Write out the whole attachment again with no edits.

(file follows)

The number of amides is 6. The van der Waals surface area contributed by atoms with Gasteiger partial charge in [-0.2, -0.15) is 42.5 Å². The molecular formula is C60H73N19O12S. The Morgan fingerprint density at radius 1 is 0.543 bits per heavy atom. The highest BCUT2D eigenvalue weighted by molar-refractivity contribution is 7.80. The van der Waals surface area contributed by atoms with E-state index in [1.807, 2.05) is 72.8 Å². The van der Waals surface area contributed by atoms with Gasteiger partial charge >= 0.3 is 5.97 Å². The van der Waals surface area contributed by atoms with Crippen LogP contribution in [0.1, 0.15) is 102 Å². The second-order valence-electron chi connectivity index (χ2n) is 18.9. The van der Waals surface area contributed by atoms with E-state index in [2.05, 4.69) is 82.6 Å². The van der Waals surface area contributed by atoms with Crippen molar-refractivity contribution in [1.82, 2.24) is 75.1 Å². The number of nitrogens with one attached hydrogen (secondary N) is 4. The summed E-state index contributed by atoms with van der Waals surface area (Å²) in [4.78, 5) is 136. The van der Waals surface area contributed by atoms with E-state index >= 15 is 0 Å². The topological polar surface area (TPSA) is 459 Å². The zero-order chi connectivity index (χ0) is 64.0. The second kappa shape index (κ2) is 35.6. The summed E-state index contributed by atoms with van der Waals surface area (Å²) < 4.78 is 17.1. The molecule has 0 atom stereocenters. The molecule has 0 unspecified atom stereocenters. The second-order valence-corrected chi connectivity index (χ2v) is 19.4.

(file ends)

The number of amides is 6. The van der Waals surface area contributed by atoms with Gasteiger partial charge in [-0.2, -0.15) is 42.5 Å². The molecular formula is C60H73N19O12S. The Morgan fingerprint density at radius 1 is 0.543 bits per heavy atom. The highest BCUT2D eigenvalue weighted by molar-refractivity contribution is 7.80. The van der Waals surface area contributed by atoms with E-state index in [1.807, 2.05) is 72.8 Å². The van der Waals surface area contributed by atoms with Gasteiger partial charge >= 0.3 is 5.97 Å². The van der Waals surface area contributed by atoms with Crippen LogP contribution in [0.1, 0.15) is 102 Å². The second-order valence-electron chi connectivity index (χ2n) is 18.9. The van der Waals surface area contributed by atoms with E-state index in [2.05, 4.69) is 82.6 Å². The van der Waals surface area contributed by atoms with Crippen molar-refractivity contribution in [1.82, 2.24) is 75.1 Å². The number of nitrogens with one attached hydrogen (secondary N) is 4. The summed E-state index contributed by atoms with van der Waals surface area (Å²) in [4.78, 5) is 136. The van der Waals surface area contributed by atoms with E-state index >= 15 is 0 Å². The topological polar surface area (TPSA) is 459 Å². The zero-order chi connectivity index (χ0) is 64.0. The second kappa shape index (κ2) is 35.6. The summed E-state index contributed by atoms with van der Waals surface area (Å²) < 4.78 is 17.1. The molecule has 0 atom stereocenters. The molecule has 0 unspecified atom stereocenters. The second-order valence-corrected chi connectivity index (χ2v) is 19.4.